So how do you regain work-life balance in your home? The following are a few tips for managing stress during and following the workday.

Managing Stress During the Workday

Manage your time. It is natural to feel overwhelmed when your schedule is out of control. After all, it seems like everyone and everything is coming at you all at once and from every direction. You can’t seem to get anything done. Take an objective look at your task list. Is the time allotted to each task and activity realistic? Have you given yourself some breathing room in between meetings and activities? Try timing your regular activities for a while to ensure that you’re not underestimating how long it takes you to perform each task. You might be surprised at what you find.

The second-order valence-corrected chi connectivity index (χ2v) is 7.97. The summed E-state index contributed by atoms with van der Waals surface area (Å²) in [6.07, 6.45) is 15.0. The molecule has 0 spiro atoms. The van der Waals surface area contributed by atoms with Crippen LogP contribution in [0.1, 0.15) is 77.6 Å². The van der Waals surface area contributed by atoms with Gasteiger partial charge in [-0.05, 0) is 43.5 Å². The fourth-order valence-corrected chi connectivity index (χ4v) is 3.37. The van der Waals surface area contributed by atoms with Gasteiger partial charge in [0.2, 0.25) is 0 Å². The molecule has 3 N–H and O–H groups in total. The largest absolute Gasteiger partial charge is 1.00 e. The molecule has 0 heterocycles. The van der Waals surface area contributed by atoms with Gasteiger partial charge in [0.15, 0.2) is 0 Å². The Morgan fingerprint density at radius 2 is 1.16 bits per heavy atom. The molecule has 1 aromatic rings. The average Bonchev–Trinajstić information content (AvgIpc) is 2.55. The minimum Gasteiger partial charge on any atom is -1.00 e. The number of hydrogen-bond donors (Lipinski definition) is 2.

Take plenty of breaks throughout the day. Schedule breaks at regular intervals. Set an alarm and force yourself to stop working when the alarm goes off — even if you feel like you’re working productively. In addition, taking part in some type of physical activity during breaks will get your blood flowing and boost your energy. Also, if you’re starting to feel stressed out, brief exercise will help to burn off excess energy triggered by your body’s response to “fight or flight.” For instance, try jumping jacks or running in place for two or three minutes. Take a quick five- or 10-minute walk around the block. If you can’t get outside, walk up and down the stairs or hallways.

Keep your workload in check. This is often easier said than done for many of us who like to accommodate requests from the people in our networks. Practice the art of saying “no” to coworkers who try to offload their tasks to you, or who try to make their deadlines your priority. If it’s your employer who is overloading your schedule, ask them to help you to prioritize your tasks. In addition, let them know how much time you’ll need for various tasks during a typical day/week. This way, they will begin to understand how long the work takes, and if they want to add more responsibilities, something else will need to shift or be removed.